Winter performance?

Discussion in 'General' started by Mike L, Nov 9, 2018.

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  1. I know that cold temps can cut down on an EV's battery capacity/range. Should I expect any other performance issues in cold weather? Does it still accelerate normally? Maintain speed?
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  3. bwilson4web

    bwilson4web Well-Known Member Subscriber

    The air is denser, tires often under inflated, and lubricants thicker resulting in higher drag. Then heater loads also lower range. Batteries that are cold soaked under freezing have charge issues but they do warm in operation. Precondition is your friend.

    Bob Wilson
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  4. Richard_arch74

    Richard_arch74 Active Member

    Mike, if I'm going to get on the highway (just a couple of minutes from home) with a cold car, I will put the car in HV mode first thing so I'm warming the ICE at slow speeds. I would worry about running in EV mode until you get to the on ramp and then punching it to get up to highway speeds. Also, even though the car's management system periodically runs the ICE to keep it lubed, I will put the car in HV mode, at slow speeds, once in awhile just to make sure the engine stays lubed.
    Am I being paranoid ?

    Sent from my SM-G955U using Inside EVs mobile app
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  5. ColoradoLeaf

    ColoradoLeaf New Member

    I drive an old Leaf in Colorado. I think I lose about 10% range in freezing temps. And of course if I run the heater, the extra 5kw load knocks off another 20%. I understand the car has a battery heater that kicks in at -4 degF. I don’t take the car out if the temperature is below -12 degF to prevent lithium battery damage. My garage is 20 deg warmer than outside so I don’t worry about damage inside. We only get one or two nights a year down to -10 or worse. Oh and I never have any performance loss. The electric motor gets what it asks for.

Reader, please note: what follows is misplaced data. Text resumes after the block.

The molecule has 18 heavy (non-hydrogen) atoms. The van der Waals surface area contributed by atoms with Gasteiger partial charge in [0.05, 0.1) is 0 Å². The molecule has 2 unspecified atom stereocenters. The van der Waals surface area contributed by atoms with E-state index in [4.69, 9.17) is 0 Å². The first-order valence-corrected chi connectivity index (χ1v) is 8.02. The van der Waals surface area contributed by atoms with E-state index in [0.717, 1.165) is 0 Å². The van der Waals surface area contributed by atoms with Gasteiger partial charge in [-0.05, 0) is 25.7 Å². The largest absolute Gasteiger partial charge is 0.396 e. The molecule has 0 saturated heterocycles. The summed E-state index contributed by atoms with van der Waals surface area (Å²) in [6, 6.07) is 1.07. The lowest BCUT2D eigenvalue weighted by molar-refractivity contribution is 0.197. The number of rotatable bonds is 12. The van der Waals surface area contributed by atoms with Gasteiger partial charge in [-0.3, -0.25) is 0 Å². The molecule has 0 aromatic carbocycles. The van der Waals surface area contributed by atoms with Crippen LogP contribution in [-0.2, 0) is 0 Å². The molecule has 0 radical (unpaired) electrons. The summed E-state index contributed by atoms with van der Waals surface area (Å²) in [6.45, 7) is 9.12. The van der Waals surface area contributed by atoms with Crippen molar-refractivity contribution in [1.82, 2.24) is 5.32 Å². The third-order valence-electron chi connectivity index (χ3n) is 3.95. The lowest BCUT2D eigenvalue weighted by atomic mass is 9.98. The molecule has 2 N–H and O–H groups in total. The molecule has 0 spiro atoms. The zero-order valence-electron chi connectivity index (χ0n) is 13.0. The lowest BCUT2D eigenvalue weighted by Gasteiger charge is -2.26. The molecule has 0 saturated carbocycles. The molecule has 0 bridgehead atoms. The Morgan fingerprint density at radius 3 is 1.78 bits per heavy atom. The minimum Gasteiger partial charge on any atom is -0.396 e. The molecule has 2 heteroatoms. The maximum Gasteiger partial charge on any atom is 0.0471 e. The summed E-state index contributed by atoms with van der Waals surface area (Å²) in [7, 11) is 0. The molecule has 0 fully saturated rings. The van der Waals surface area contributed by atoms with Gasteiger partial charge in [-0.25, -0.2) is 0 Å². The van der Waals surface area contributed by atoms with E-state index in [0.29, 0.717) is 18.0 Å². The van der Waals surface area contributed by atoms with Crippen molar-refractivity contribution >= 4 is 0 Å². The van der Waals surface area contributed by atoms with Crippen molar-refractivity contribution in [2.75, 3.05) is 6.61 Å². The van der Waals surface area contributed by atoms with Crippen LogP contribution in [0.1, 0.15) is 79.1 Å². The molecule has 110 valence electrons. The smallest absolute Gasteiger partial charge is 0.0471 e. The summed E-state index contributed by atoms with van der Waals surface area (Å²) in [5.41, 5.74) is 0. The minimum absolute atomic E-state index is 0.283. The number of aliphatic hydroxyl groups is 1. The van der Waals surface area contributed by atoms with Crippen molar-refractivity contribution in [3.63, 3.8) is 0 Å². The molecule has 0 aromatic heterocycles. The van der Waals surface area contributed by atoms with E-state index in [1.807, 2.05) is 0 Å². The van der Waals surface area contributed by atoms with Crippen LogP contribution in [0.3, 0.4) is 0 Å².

Sent from my iPhone using Inside EVs
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  6. Paul K

    Paul K Active Member

    At minus 30degC my 2016 Leaf would lose about 40% from it's best range and I'm expecting the same from my 2018. Never had a problem taking it out and parking in the cold. It always worked (except for an intermittent issue with the heater). With winter tires traction is superb and with all that weight pressing down evenly you don't worry about one end of the car breaking loose on a turn.

    If you have to stop at an intersection where there's a fairly deep drift the traction control limits so much power to the motor that you can bog down in the drift. (No need to ask me how I know) so to get out of a drift you may have to turn the traction control off. My old Leaf had a button to do this. On the 2018 you have to call up this option out of a menu operated by the steering wheel buttons. Bummer!

    All in all you don't need to worry about "bricking" your Leaf by taking it out in the cold for errands or commuting. You just wouldn't want to leave it unplugged in cold outside temperatures for more than a couple days.
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